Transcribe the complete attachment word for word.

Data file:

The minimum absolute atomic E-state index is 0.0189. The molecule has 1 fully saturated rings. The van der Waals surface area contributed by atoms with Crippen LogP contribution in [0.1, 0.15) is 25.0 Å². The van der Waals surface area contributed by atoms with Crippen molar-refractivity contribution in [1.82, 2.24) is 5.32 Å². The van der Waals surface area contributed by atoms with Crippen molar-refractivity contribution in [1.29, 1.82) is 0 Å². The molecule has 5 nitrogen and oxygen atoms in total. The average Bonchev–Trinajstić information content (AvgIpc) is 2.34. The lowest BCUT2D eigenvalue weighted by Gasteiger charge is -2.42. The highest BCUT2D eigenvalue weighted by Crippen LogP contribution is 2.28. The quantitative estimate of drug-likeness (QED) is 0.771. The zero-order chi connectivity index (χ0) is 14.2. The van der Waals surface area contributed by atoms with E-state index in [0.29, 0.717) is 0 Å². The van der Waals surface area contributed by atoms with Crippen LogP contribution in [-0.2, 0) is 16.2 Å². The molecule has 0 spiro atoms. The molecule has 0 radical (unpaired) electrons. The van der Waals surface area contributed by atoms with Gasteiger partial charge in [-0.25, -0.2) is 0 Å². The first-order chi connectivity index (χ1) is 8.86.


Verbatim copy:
The minimum absolute atomic E-state index is 0.0189. The molecule has 1 fully saturated rings. The van der Waals surface area contributed by atoms with Crippen LogP contribution in [0.1, 0.15) is 25.0 Å². The van der Waals surface area contributed by atoms with Crippen molar-refractivity contribution in [1.82, 2.24) is 5.32 Å². The van der Waals surface area contributed by atoms with Crippen molar-refractivity contribution in [1.29, 1.82) is 0 Å². The molecule has 5 nitrogen and oxygen atoms in total. The average Bonchev–Trinajstić information content (AvgIpc) is 2.34. The lowest BCUT2D eigenvalue weighted by Gasteiger charge is -2.42. The highest BCUT2D eigenvalue weighted by Crippen LogP contribution is 2.28. The quantitative estimate of drug-likeness (QED) is 0.771. The zero-order chi connectivity index (χ0) is 14.2. The van der Waals surface area contributed by atoms with E-state index in [0.29, 0.717) is 0 Å². The van der Waals surface area contributed by atoms with Crippen LogP contribution in [-0.2, 0) is 16.2 Å². The molecule has 0 spiro atoms. The molecule has 0 radical (unpaired) electrons. The van der Waals surface area contributed by atoms with Gasteiger partial charge in [-0.25, -0.2) is 0 Å². The first-order chi connectivity index (χ1) is 8.86.